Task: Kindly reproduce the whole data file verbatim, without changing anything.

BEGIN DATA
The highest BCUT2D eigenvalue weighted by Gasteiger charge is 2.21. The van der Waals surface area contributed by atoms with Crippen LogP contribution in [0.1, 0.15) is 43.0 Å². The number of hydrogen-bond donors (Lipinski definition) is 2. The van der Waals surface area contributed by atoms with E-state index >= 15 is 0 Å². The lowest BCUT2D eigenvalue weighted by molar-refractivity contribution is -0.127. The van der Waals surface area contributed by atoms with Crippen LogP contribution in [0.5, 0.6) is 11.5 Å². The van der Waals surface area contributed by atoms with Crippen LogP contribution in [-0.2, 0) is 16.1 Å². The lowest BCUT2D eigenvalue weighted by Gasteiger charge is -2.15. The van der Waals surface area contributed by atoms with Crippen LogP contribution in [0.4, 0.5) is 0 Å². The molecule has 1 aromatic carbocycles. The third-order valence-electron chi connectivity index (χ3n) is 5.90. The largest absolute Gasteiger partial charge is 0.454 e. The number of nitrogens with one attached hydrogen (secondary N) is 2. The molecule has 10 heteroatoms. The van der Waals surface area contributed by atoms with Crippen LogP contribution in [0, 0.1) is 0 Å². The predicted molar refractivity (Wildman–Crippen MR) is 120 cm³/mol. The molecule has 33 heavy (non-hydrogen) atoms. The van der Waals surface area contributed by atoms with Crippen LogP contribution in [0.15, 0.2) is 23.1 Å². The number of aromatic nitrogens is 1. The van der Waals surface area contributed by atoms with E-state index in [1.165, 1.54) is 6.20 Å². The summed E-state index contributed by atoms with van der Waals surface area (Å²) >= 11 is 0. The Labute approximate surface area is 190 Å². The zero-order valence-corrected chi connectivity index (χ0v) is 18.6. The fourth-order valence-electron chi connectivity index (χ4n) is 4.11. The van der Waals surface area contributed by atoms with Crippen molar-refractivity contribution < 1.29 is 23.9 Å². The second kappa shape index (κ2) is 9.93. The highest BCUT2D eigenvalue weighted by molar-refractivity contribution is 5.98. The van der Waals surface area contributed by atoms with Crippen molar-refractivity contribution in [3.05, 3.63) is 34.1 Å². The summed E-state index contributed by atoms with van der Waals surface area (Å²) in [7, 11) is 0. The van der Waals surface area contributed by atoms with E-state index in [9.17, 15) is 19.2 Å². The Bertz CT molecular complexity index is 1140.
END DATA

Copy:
The highest BCUT2D eigenvalue weighted by Gasteiger charge is 2.21. The van der Waals surface area contributed by atoms with Crippen LogP contribution in [0.1, 0.15) is 43.0 Å². The number of hydrogen-bond donors (Lipinski definition) is 2. The van der Waals surface area contributed by atoms with E-state index >= 15 is 0 Å². The lowest BCUT2D eigenvalue weighted by molar-refractivity contribution is -0.127. The van der Waals surface area contributed by atoms with Crippen LogP contribution in [0.5, 0.6) is 11.5 Å². The van der Waals surface area contributed by atoms with Crippen LogP contribution in [-0.2, 0) is 16.1 Å². The lowest BCUT2D eigenvalue weighted by Gasteiger charge is -2.15. The van der Waals surface area contributed by atoms with Crippen LogP contribution in [0.4, 0.5) is 0 Å². The molecule has 1 aromatic carbocycles. The third-order valence-electron chi connectivity index (χ3n) is 5.90. The largest absolute Gasteiger partial charge is 0.454 e. The number of nitrogens with one attached hydrogen (secondary N) is 2. The molecule has 10 heteroatoms. The van der Waals surface area contributed by atoms with Crippen LogP contribution in [0, 0.1) is 0 Å². The predicted molar refractivity (Wildman–Crippen MR) is 120 cm³/mol. The molecule has 33 heavy (non-hydrogen) atoms. The van der Waals surface area contributed by atoms with Crippen LogP contribution in [0.15, 0.2) is 23.1 Å². The number of aromatic nitrogens is 1. The van der Waals surface area contributed by atoms with E-state index in [1.165, 1.54) is 6.20 Å². The summed E-state index contributed by atoms with van der Waals surface area (Å²) >= 11 is 0. The Labute approximate surface area is 190 Å². The zero-order valence-corrected chi connectivity index (χ0v) is 18.6. The fourth-order valence-electron chi connectivity index (χ4n) is 4.11. The van der Waals surface area contributed by atoms with Crippen molar-refractivity contribution < 1.29 is 23.9 Å². The second kappa shape index (κ2) is 9.93. The highest BCUT2D eigenvalue weighted by molar-refractivity contribution is 5.98. The van der Waals surface area contributed by atoms with Crippen molar-refractivity contribution in [3.05, 3.63) is 34.1 Å². The summed E-state index contributed by atoms with van der Waals surface area (Å²) in [7, 11) is 0. The van der Waals surface area contributed by atoms with E-state index in [9.17, 15) is 19.2 Å². The Bertz CT molecular complexity index is 1140.